Nanoparticles enter cell nuclei and report back via spectroscopy

Hitching a ride on an HIV protein known for its ability to penetrate human cells, silver nanoparticles have proven able to enter cell nuclei and report on their surroundings using light signals via surface-enhanced Raman scattering (SERS). Bioengineers at Duke University (Durham, NC) who devised the scheme hope to use it to recognize the very moment when genetic material within a cell begins to turn abnormal, triggering disorders such as cancer. They also envision using the technique to deliver drugs or other payloads directly into the nucleus.

SERS map showing intracellular distribution of 4-MBA-labeled silver nanoparticles in J774 cells after co-incubation for two hours.

The ability to place reflective particles into a cell's nucleus and gather information using light has potential implications for the selective treatment of disease. Nano silver is not rejected by cells, and is an efficient light reflector. In pairing it with the delivery vehicle, the researchers harnessed only the ability of HIV to sneak past cellular defenses, while stripping away its ability to take over the cell's genetic machinery. When the target molecule is coupled with a metal nanoparticle, the Raman response is greatly enhanced by the SERS effect-often by more than a million times.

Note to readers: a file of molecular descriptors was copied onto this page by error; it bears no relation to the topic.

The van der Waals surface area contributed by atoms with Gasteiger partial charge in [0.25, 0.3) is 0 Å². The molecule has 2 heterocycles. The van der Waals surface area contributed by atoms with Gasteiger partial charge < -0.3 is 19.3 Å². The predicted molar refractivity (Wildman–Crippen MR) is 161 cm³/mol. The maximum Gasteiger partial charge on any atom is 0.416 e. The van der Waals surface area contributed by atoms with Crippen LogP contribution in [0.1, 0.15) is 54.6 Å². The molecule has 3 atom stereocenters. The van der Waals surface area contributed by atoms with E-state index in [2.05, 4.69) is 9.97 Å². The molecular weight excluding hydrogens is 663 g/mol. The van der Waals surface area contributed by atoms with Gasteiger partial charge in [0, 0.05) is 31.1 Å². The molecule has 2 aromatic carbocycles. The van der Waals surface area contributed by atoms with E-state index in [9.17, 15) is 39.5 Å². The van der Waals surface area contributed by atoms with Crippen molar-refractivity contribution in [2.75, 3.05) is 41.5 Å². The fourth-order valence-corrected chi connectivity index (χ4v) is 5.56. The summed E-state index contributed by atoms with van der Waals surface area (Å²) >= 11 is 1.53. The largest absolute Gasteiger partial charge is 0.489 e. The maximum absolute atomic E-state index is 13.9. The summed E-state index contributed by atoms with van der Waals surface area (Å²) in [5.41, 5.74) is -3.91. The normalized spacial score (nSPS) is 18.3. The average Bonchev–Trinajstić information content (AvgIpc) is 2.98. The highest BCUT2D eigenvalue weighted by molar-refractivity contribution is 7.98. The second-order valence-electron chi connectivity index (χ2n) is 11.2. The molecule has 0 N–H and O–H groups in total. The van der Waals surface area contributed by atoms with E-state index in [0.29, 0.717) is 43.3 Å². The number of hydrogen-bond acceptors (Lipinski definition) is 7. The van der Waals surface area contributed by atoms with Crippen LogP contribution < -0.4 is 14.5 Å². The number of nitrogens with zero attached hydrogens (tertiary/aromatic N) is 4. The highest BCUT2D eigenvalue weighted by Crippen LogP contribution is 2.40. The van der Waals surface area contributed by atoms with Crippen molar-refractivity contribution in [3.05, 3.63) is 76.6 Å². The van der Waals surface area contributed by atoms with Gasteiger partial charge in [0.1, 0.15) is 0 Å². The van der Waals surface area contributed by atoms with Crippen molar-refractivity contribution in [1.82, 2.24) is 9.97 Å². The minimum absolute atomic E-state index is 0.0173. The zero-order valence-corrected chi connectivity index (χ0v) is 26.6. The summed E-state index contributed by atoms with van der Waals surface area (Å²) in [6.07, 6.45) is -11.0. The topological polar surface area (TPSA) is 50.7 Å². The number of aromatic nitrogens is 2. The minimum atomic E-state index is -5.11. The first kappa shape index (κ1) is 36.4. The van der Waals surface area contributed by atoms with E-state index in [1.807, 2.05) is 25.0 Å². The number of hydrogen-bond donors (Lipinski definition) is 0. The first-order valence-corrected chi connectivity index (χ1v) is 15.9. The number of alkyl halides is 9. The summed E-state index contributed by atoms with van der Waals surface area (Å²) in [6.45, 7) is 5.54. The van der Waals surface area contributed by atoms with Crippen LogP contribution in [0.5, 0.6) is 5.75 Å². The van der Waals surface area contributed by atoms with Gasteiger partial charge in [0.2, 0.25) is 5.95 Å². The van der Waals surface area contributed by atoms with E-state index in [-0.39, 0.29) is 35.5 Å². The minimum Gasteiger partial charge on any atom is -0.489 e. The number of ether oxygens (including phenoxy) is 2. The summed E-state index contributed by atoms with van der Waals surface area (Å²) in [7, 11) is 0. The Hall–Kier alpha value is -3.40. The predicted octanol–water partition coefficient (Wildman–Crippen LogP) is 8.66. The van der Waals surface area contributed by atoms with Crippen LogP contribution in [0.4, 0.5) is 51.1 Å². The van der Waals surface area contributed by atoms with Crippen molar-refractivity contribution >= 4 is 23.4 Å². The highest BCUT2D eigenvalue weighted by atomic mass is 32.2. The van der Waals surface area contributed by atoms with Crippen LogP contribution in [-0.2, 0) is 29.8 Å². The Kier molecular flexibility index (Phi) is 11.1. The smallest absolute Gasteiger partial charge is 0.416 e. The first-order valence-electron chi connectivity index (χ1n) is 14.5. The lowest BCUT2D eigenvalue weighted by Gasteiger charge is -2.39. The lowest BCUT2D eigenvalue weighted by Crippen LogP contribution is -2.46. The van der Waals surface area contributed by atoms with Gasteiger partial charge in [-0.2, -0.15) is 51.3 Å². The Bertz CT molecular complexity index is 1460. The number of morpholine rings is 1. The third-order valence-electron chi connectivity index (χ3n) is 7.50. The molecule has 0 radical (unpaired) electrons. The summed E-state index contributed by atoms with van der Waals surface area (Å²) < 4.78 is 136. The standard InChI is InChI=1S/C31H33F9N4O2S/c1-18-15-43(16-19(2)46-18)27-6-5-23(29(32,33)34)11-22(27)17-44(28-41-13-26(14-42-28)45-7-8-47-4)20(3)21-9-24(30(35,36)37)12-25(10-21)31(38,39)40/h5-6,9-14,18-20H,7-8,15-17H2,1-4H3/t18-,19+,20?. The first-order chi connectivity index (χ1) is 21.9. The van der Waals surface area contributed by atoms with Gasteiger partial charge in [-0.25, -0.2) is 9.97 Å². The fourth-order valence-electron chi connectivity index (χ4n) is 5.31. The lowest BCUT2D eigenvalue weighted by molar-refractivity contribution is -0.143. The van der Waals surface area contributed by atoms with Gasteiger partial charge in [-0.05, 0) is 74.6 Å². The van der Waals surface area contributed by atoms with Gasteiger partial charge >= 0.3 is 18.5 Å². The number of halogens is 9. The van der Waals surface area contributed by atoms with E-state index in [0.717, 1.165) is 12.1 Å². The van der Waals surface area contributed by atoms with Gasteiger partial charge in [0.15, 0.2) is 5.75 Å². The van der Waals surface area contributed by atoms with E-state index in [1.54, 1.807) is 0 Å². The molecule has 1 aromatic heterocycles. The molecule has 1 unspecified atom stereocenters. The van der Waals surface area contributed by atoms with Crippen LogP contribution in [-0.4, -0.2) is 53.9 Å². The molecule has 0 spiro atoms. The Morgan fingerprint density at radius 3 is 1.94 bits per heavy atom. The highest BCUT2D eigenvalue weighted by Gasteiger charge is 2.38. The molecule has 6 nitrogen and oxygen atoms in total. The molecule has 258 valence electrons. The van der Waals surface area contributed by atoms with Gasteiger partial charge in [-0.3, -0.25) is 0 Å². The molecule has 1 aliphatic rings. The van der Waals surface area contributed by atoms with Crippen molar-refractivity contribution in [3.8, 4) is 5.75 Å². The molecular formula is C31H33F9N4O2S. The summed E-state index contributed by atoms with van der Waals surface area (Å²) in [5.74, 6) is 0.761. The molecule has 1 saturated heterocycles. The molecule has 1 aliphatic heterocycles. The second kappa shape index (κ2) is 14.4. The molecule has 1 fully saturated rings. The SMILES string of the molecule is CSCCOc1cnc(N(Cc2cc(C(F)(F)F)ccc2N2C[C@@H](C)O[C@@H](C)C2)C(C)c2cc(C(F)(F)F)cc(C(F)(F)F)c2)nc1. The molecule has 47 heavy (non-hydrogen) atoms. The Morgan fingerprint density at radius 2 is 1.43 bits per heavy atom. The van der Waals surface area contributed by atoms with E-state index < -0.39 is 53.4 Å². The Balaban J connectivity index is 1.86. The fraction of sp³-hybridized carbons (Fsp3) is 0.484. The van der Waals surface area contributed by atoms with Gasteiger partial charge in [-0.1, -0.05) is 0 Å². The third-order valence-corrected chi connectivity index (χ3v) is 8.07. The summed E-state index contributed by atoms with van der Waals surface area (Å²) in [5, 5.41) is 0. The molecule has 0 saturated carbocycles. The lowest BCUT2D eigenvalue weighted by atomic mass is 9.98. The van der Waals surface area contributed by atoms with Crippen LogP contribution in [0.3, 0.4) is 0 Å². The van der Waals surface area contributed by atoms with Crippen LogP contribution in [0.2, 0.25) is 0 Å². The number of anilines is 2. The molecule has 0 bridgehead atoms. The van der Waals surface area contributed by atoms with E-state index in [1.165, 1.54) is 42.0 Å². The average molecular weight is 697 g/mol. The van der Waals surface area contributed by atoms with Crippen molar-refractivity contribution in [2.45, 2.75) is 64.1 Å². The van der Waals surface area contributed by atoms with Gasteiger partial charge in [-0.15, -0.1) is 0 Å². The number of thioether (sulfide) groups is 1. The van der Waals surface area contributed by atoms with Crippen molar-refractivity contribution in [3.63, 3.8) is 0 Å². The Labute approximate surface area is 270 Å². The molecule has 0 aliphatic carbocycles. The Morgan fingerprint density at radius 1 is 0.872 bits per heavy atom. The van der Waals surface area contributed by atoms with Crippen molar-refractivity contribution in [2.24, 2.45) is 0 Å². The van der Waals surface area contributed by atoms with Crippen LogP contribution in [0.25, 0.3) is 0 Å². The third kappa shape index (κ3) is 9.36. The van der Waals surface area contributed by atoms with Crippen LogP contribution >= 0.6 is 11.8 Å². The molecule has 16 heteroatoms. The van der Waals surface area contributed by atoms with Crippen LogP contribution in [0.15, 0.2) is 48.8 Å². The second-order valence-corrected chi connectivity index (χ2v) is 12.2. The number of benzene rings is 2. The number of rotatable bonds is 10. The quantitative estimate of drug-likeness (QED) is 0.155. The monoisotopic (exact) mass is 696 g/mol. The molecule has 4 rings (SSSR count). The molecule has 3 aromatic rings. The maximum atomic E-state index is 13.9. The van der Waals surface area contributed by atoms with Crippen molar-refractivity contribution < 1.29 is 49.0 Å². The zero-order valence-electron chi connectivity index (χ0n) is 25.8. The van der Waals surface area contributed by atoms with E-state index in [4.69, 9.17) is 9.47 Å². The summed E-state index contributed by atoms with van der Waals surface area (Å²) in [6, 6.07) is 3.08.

Getting the nanoparticle into the nucleus enables many options-such as observing the effects of a payload on the nucleus, or enhancing the effectiveness of a drug treatment.

The Duke researchers reported their findings in a series of papers, culminating in the latest issue of Nanomedicine.1

The current experiments were conducted with living cells in a laboratory; new experiments are focusing on using this approach in animal models to determine how it works in a complex living system.

1. M.K. Gregas et al., Nanomedicine (2010), doi: 10.1016/ j.nano.2010.07.009

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